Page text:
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Perseids Watch 2011

August 11th, 2011 · 1 Comment · Personal

It’s that time of year again for the dust from comet Swift-Tuttle to come crashing into our upper atmosphere with spectacular effect. I wasn’t planning on starting the party early but the skies were totally clear tonight after some late evening clouds moved out so I decided to give it a go although the peak doesn’t start until tomorrow – I’m viewing from my backyard this year as my Adirondacks trip did not work out this time around. But still, the heavens did not disappoint! Even better is that there are clear skies forecast for both Friday and Saturday mornings as well. The only detriment is that the moon sets a bit later each day but there’s still a window of darkness before the sun rises. Know that the best times for catching meteors is from 3am-sunrise. We’re passing through a cloud of debris left behind by a comet that crossed our orbit, so as you spin to face the direction of Earth’s orbit (the night/day terminus) you’ll be heading more head-long into the cloud and thus more bugs shall splat into the windshield, so to speak. And before you go any further make sure you’ve read my meteor watching tips in case this is your first outing.

Happy viewing everyone!

The Preshow – 8/11

I rolled the lounge chair out onto the lawn at 3am to settle in. Given my amount of light pollution it would have been better to wait until around 4am but I wanted to give my eyes plenty of time to adjust. I spotted my first meteor just before 4am, a dim streaker shooting through Taurus. From that point up until I quit the field at 5am I counted 14 more for a total of 15 – not bad for the day prior to peak! One of them skimmed the atmosphere, which is cool because they last a good 2-5 seconds and track across a good deal of sky – you need to turn your head to keep them in view. You can see them dim and brighten as they dip in and out before burning up completely. Four others I saw were more head-on collisions – these meteors are the ones that leave the bright trails behind them as they burn up quickly – the bigger they are the longer they last. The rest were dim, quick specks – the kind you spot only if you happen to be looking at the right place at the right time as they aren’t bright enough to pull your view from another section of the sky. In addition to my 15 meteors, I caught a handful of satellites orbiting by overhead – most I spotted out of the corner of my eye since they are rather dim. Four of them however caught my attention thanks to bright flashes of light off their solar panels – really bright ones are usually Iridium Flares. To cap off the night, just before 5am a Jupiter-bright object soared across the sky. No commercial airliners fly high enough for you not to see their strobe lights blinking, so if you happen to catch a bright object traveling across the sky that doesn’t blink, it’s a good bet you’re looking at the International Space Station. To confirm this, head over to Heavens Above, use the map to get your location coordinates and check the times for ISS passage – mine this morning was from roughly 4:50-4:56am. I checked my clock as it passed over me at 4:54am. I’d say that closes the case 🙂 I waved and shouted “Hi astronauts!!!”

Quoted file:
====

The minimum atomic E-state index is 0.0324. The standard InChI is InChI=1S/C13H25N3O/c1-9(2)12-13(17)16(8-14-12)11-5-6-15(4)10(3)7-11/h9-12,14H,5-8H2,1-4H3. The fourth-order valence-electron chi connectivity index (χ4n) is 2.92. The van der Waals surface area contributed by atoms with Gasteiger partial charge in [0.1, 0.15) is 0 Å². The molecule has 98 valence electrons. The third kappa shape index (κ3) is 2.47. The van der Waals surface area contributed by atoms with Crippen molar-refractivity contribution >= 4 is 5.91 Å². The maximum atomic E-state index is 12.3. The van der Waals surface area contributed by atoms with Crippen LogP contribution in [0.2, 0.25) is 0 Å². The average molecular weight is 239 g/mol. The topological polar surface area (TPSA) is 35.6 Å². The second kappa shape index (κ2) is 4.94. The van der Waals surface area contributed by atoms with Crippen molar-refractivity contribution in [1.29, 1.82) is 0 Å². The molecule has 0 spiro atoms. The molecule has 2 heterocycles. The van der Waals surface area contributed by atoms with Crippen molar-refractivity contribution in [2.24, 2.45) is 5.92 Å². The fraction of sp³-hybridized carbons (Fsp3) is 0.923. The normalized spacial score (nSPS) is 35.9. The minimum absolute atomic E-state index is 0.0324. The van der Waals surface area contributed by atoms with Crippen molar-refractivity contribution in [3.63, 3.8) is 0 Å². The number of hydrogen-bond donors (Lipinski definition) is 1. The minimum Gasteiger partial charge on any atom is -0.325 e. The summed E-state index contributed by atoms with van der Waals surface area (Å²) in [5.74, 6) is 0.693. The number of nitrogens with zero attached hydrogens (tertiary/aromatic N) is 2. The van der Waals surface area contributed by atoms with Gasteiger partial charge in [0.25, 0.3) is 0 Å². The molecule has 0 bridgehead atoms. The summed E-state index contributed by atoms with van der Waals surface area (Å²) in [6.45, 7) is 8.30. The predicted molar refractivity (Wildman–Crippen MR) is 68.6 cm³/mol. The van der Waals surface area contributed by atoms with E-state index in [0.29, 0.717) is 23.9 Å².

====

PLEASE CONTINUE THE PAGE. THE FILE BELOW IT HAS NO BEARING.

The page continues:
So – great start. We’ll see what the peak days have to offer tomorrow and Saturday morning!

Peak Day One – 8/12

Tomorrow is really the Big Day but this morning is also considered to be part of the peak time to spot Perseids. Unfortunately I was tired from only getting 5 hours sleep after the previous night’s watch and although I got a few hours earlier at night to wake up to watch at 4am, I really couldn’t keep my eyes open. Still, in the 20 minutes I was outside I saw 6 bright meteors flash by overhead and the ISS made another appearance lower in the northeastern sky.

Peak Day Two – 8/13

I slept in the previous day so I could stay up this morning to watch starting around 4:30am – the full moon was still above the horizon tho thankfully at least low enough to be behind my house and tall trees so it didn’t shine on me directly but it still had a noticeable effect on the darkness of the night sky. From the southwest, high-altitude clouds were beginning to move in, which started to haze out the area of sky they covered as they slowly (thankfully) crept northeast. In my first 15 minutes I caught 4 meteors, bright ones obviously since you can’t really see anything else. The first left a nice long streak in the sky behind it. The ISS once again made an appearance, this time pretty much straight up in the sky traveling from the northwest to the southeast. And then…. and then I fell asleep 😛 I woke up about an hour later as the sun rose and headed back inside.

Oh well, haha. Still caught a couple good ones. Hopefully I can make it back out to the mountains again next year.

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